Denial is not a River in Iraq
- by Dan Armstrong
Three critical and interdependent issues are likely to define the first quarter of this century. Depletion of petroleum reserves, global warming, and the rise of the radical Islamic terrorist movement pose serious and long range concerns for the global community. Though the lords of the business roundtable might call it naive, a steady diminishing of the use of fossil fuels would go a long way to alleviating all three of these concerns. Mindful conservation of petroleum reserves would extend the lifetime of one of our most useful natural resources, relieve our atmosphere of increasingly hazardous chemistry imbalances caused by carbon emissions, and ease the explosive politics of the Middle East. Instead we seem bent on burning fossil fuels as if there were no tomorrow, effectively throwing gasoline on the raging fire of terrorism and accelerating the unknowns of global warming.
Stewardship of the biosphere need not be such a difficult proposition. With our planet's wide diversity of natural resources, life forms, and climatic conditions, maintaining a veritable paradise on earth is entirely within the reach of human enterprise and imagination. There are efficient and practical ways of managing natural resources while also keeping the water and air clean. And yet our profligate use of fossil fuels belies all pretense of forethought or reason.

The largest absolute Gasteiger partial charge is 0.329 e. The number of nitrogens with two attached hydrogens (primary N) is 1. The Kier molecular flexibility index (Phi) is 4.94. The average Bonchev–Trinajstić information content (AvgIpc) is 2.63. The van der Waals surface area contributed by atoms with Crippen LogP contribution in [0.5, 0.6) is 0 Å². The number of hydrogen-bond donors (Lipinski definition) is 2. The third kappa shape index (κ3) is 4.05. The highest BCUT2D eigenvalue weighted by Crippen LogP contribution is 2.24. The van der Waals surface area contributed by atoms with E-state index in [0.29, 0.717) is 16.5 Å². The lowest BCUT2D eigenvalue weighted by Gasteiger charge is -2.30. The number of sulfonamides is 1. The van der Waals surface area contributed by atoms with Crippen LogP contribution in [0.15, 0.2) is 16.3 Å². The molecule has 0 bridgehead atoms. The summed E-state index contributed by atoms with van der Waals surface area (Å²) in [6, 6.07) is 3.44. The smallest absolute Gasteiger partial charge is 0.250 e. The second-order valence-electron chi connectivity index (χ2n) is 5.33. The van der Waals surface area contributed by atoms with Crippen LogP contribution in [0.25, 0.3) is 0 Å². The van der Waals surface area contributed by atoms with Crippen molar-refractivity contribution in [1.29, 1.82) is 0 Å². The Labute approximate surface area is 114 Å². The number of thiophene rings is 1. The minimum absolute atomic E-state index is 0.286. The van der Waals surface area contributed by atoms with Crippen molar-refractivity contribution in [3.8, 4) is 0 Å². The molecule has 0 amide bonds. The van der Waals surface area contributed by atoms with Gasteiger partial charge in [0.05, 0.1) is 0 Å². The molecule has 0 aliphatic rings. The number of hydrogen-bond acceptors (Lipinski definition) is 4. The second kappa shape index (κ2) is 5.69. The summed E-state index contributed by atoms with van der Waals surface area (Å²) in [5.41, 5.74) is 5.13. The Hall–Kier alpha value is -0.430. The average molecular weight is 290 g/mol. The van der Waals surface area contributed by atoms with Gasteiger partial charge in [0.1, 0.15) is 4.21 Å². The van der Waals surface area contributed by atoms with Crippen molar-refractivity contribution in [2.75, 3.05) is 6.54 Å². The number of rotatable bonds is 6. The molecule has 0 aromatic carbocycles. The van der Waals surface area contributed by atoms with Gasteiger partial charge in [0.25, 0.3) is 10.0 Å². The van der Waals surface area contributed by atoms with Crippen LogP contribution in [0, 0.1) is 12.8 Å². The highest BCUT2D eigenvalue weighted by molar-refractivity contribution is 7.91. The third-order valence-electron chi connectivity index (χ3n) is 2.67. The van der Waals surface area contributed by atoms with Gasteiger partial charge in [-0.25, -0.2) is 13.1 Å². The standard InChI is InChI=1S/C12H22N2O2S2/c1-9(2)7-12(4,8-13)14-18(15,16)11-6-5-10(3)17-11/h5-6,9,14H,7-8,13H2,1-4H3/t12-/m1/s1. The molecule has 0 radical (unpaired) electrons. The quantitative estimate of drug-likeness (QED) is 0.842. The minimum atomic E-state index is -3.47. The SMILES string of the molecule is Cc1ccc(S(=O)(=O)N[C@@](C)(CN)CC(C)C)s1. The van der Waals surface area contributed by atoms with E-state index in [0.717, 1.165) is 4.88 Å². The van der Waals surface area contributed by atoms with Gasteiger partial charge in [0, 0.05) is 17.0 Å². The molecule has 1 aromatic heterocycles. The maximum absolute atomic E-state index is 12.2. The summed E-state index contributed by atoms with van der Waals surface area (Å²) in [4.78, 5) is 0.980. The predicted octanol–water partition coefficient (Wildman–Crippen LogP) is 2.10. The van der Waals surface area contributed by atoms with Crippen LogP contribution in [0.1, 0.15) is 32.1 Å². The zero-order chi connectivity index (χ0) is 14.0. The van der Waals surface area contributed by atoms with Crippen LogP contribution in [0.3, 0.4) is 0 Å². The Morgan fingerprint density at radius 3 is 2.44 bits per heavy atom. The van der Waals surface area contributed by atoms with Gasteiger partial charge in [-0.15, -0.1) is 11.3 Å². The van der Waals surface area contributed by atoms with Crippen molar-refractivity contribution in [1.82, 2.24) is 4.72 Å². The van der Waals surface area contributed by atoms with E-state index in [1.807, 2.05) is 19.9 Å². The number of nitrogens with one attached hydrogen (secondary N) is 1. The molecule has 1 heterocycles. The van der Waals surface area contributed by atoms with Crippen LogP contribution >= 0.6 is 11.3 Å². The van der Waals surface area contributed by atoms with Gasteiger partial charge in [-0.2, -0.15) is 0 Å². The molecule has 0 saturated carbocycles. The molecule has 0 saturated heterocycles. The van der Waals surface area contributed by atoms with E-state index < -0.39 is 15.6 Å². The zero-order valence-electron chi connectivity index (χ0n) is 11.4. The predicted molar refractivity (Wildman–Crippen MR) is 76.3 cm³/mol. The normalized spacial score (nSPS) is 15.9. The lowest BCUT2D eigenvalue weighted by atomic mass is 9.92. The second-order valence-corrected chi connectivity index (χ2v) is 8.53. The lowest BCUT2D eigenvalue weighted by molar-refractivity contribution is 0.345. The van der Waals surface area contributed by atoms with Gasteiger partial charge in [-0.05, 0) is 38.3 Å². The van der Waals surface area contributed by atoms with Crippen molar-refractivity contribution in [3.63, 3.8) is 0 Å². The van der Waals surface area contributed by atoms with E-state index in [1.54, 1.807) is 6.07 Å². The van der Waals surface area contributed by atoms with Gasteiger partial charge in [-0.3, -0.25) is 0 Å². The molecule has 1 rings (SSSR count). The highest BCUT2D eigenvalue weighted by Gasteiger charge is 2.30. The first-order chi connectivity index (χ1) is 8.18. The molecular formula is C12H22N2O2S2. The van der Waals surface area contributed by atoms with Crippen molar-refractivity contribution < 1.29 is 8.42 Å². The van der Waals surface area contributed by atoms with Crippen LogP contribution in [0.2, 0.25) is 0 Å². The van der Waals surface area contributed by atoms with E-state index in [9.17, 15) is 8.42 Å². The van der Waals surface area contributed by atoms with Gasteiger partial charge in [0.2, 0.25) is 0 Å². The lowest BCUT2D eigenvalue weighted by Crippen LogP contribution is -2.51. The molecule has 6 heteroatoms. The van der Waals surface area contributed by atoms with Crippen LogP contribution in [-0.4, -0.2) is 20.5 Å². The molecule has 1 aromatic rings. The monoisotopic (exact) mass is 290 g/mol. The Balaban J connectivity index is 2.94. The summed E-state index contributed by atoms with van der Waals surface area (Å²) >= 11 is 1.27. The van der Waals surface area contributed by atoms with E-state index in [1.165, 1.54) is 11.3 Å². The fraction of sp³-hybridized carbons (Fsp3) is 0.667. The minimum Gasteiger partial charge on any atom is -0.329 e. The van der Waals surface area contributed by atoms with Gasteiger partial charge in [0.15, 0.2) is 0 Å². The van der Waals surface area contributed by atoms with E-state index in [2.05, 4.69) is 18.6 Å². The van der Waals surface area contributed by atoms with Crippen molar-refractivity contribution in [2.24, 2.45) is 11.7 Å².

Imagine planet Earth as a huge round three trillion-barrel oil tanker sailing through space encased in a bubble of recycled air. Humans have spent ten thousand years building a vast and elaborate civilization on the deck of this spherical spacecraft. In a one hundred year-flurry, however, we have consumed approximately half the contents of our tanker. In the process, we have dumped some 200 billion tons of carbon waste products into our ventilation system and caused a vicious worldwide cultural rift. Only one thing prevents us from gaining control of our self-destructive petroleum habit: Lemming-like denial.